Moving towards a low waste or zero waste kitchen can feel overwhelming with so many food products coming in packaging but there are a lot of sustainable swaps we can make even if we don’t have access to a bulk bin store.
We can’t always control what options are available to us at the store, but here are fourteen ideas to help you get started on your low waste kitchen journey at home!
Note that there are partners and affiliates included in this guide. As always, all products meet high standards for sustainability and are brands I love — and that I think you’ll love too!
To replace conventional non-stick cookware that contains toxic chemicals like PFAS
Cooking at home is a great way to reduce packaging waste and eat healthier — but if you have conventional non-stick pots and pans made with Teflon or other forever chemicals, these harmful chemicals could leach into your food.
Caraway’s non-toxic cookware on the other hand is coated with a natural mineral-based ceramic non-stick coating and regularly shares testing reports performed by SGS. The cookware also ships plastic-free in efficiently designed recycled cardboard boxes. Orders also include a biodegradable (yet durable) cork trivet to protect your counter and kitchen table.
I added Caraway’s cookware to our wedding registry last year because I loved that it was non-toxic, beautifully designed, and versatile — i.e. it’s compatible with all stovetops, gas, induction, or electric. And we have been loving cooking with their cookware. We use it nearly every day! Here’s my full review on Caraway Cookware.
If you’re interested in purchasing a set (or individual pieces) use code CONSCIOUSSTYLE10 for 10% off.
2. The Rounds
To replace groceries & kitchen supplies in single-use packaging
Would if you could get the convenience of the delivery and the sustainability of zero waste products in refillable containers? Until now, you likely had to sacrifice convenience to grab your groceries and other kitchen supplies at a zero waste store or you had to sacrifice sustainability to save time on doing grocery delivery. Not anymore with The Rounds.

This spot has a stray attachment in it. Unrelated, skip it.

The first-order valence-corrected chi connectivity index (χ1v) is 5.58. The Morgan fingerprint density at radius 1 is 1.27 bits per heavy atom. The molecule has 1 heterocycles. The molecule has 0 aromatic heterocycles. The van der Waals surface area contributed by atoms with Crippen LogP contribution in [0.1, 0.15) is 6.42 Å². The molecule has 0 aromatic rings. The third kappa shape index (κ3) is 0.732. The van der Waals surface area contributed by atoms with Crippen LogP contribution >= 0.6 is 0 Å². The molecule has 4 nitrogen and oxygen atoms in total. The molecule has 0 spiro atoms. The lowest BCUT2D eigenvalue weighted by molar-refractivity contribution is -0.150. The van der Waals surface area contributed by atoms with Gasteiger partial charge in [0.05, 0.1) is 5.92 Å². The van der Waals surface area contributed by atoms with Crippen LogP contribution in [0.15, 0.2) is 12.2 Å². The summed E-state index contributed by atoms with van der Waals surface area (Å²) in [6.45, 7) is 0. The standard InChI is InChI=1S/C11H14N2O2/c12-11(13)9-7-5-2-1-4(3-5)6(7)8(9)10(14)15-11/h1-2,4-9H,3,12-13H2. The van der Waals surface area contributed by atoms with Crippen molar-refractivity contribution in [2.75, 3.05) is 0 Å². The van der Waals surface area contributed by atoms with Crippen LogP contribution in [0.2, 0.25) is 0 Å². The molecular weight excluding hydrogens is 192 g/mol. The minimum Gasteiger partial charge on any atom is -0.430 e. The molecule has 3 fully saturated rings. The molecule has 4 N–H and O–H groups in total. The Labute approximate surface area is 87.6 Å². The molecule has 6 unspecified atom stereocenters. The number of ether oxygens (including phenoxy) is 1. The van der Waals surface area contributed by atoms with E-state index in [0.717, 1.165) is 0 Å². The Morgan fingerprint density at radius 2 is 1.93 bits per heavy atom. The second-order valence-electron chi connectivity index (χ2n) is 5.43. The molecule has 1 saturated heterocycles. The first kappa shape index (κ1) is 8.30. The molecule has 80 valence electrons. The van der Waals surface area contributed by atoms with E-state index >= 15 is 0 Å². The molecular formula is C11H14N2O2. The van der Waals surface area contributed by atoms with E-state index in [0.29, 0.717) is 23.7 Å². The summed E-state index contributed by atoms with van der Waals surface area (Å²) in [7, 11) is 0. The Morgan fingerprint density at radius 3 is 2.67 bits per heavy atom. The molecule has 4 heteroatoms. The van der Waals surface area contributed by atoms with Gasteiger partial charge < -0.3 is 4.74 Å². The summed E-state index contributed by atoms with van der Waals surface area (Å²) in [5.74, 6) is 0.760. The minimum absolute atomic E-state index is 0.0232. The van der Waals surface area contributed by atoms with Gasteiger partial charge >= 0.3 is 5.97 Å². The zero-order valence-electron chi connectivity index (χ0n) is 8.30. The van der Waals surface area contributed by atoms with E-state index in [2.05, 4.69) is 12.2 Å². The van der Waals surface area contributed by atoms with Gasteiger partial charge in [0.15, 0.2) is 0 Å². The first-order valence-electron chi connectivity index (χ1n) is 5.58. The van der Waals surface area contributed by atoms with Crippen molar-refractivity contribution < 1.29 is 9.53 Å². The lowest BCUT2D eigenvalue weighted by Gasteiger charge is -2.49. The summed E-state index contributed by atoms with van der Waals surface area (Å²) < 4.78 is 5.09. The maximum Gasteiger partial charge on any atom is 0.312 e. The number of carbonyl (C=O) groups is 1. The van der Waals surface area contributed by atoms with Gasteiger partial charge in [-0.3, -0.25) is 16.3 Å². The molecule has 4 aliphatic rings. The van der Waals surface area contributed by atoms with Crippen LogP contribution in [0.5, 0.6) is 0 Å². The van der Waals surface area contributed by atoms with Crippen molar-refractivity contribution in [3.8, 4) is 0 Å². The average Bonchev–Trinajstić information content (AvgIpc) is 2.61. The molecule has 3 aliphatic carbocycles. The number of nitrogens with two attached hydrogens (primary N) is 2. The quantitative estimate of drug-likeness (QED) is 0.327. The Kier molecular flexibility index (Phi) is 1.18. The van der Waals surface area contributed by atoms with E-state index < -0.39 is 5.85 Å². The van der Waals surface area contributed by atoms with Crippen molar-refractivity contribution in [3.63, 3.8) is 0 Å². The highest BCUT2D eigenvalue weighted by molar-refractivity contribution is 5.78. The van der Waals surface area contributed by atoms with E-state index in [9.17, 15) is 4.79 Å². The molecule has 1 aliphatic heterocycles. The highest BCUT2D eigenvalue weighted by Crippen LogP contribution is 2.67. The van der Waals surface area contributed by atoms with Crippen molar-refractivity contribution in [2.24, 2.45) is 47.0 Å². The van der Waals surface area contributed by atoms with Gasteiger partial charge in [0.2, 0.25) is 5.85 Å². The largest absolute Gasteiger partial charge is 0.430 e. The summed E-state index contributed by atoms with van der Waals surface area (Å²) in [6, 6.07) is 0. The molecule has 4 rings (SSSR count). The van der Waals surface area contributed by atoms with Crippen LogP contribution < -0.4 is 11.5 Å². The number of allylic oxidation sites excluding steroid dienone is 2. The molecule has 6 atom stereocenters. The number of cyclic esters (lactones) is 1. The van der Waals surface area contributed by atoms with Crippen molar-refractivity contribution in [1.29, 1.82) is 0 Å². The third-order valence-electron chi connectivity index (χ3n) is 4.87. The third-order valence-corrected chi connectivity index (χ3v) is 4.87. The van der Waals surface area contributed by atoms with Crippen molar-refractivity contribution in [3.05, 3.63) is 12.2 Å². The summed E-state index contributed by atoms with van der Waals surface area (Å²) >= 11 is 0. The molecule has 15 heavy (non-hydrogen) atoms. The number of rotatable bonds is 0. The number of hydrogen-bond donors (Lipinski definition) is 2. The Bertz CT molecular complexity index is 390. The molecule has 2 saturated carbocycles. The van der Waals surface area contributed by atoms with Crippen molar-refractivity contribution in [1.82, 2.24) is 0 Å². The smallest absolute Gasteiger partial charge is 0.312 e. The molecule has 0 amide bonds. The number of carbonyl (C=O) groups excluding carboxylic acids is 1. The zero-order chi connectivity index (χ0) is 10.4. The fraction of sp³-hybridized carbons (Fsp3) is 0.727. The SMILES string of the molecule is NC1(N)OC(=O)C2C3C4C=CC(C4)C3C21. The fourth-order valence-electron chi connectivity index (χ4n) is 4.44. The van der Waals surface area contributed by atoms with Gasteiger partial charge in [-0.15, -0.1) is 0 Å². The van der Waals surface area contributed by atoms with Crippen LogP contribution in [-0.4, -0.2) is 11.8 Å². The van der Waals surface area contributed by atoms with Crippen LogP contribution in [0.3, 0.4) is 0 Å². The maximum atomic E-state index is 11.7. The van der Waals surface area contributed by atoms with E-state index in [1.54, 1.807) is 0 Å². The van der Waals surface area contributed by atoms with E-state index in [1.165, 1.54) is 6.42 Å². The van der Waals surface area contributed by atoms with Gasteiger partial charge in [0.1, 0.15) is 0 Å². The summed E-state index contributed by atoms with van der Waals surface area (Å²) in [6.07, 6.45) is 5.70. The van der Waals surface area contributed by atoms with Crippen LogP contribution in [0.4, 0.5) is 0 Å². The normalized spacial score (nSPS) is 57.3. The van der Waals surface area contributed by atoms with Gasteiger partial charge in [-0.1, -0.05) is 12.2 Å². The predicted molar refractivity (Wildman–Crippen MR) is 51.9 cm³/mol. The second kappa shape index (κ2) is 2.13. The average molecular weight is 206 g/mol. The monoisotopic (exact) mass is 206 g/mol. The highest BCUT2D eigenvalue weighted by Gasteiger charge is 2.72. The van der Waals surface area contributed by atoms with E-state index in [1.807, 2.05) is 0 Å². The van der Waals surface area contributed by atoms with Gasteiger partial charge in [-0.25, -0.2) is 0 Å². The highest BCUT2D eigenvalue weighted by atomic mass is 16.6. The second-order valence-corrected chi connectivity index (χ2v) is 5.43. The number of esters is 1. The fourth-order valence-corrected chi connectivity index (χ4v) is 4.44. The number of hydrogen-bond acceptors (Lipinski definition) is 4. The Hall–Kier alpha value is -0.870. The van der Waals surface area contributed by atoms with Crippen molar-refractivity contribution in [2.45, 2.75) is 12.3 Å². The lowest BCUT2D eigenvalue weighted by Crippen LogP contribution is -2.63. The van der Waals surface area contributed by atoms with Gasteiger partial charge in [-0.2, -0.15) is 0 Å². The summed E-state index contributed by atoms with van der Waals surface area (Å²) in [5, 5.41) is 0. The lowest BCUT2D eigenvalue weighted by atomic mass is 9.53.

The Rounds is a two-way last-mile closed loop delivery system that will not only deliver your groceries and household items in refillable packaging and reusable tote bags, but will pick up your empties to clean and refill them too. The service is available in Atlanta, DC, Miami, and Philadelphia currently. But keep your eyes out for their updates to see if they expand to your city soon too!
3. Cloth Rags
To replace paper towels
Paper towels might be convenient, but they come at a heavy cost — to our environment and on our wallets. As I shared in my Easy Zero Waste Swaps guide, a family of four could easily be spending $650 – $1,000 on paper towels over the course of five years! Every day, over 3,000 tons of paper towel waste is produced in the US alone.
And while estimates vary on the exact environmental impact (this source estimates there are 3,000 tons of paper towel waste in the U.S. and that 17 trees are cut down and 20,000 gallons of water are used per ton of paper towel production), there’s no question this single-use habit is simply unsustainable.
4. Reusable Cloth Napkins
To replace paper napkins
Another single-use paper product that we have to end for the sake of our forests and our wallets? Paper napkins!